Nail the Landing
Direct catalog-driven traffic to specific pages on your site. Almost all catalogers break the first rule listed above; they print a single URL in their catalogs that dumps everyone onto the homepage.
Why make someone browsing a specific page in your catalog go to your homepage and search for the item? Instead, print destination URLs on pages in your catalog, such as www.touchstonecatalog.com/rooster. Then, populate those pages with the appropriate catalog products.
If your platform lets you add new products and categories, you can easily execute this strategy. With about half of catalog sales occuring via the Web, it's a huge opportunity to increase conversion.
Use your on-site search to “create” appropriate pages. E-mail consultancy Blue Moon Works produced an e-mail offering products in different price ranges for its client, Positive Promotions. Blue Moon used Positive Promotions’ site search to create landing pages for each link in the e-mail that featured only products in the named price range. If you have more advanced search capabilities and use a company like SLI Systems, Mercado or Nextopia Software, you can make your site search into a landing page generator.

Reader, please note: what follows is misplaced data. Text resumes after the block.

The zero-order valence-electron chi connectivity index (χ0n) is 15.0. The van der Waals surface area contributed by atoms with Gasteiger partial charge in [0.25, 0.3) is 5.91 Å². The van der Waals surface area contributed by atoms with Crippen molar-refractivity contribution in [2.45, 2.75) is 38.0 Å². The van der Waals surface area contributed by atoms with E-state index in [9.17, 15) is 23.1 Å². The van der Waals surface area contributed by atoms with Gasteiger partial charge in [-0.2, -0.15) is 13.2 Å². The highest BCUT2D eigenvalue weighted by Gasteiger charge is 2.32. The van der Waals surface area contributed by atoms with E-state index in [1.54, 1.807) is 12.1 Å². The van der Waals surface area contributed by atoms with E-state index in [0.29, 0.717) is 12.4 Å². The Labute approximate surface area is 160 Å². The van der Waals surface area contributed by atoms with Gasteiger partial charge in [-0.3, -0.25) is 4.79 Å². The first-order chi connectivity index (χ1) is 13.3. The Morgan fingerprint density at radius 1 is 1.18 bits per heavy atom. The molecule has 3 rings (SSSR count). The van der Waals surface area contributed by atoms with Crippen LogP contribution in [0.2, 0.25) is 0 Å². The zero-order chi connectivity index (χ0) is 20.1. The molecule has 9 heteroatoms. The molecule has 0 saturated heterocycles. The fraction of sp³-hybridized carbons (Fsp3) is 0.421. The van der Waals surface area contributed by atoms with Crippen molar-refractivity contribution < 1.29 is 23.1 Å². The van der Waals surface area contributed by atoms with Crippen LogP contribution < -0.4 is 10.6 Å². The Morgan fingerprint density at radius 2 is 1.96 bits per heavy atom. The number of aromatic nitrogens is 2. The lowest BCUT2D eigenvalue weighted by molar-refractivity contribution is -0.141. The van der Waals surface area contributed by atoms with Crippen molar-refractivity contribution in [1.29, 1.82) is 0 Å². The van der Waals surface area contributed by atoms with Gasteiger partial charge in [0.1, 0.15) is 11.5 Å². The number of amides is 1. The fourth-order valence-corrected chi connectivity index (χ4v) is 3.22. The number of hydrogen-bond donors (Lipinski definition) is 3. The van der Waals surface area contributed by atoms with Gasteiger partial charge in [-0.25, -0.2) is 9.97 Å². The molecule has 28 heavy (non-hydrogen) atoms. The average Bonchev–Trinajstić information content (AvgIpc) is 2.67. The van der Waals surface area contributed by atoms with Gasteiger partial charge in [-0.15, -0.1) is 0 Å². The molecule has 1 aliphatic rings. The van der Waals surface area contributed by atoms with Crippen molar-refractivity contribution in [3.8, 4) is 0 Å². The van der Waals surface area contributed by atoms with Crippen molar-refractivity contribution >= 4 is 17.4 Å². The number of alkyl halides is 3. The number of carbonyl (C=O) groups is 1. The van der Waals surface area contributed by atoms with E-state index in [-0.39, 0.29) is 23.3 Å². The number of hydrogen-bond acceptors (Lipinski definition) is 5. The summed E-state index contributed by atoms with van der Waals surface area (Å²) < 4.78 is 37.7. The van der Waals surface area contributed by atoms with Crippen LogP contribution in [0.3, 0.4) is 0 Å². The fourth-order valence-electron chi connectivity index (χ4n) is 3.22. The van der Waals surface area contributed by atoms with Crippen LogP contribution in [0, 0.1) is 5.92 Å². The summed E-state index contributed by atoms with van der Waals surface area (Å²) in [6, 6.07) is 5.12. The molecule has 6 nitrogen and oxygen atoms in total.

Split test different paid-search landing pages. Regardless of which e-commerce platform you’re using, you can split test a Google paid-search ad. In Google, simply create two ads with the same creative, but with links to different pages on your site.
If you’ve applied conversion tracking, Google will even report on the results for you. From your AdWords account, navigate through the campaign management tab to the ad group you’re testing. The ad variation tab will show you the results of your split test.
Split test different e-mail landing pages. Most catalogers test different e-mail creative, but they rarely test the same creative with different landing pages. Try split testing a product page vs. a category page on your site, or two different category pages, or two different product pages, or two different search-results pages.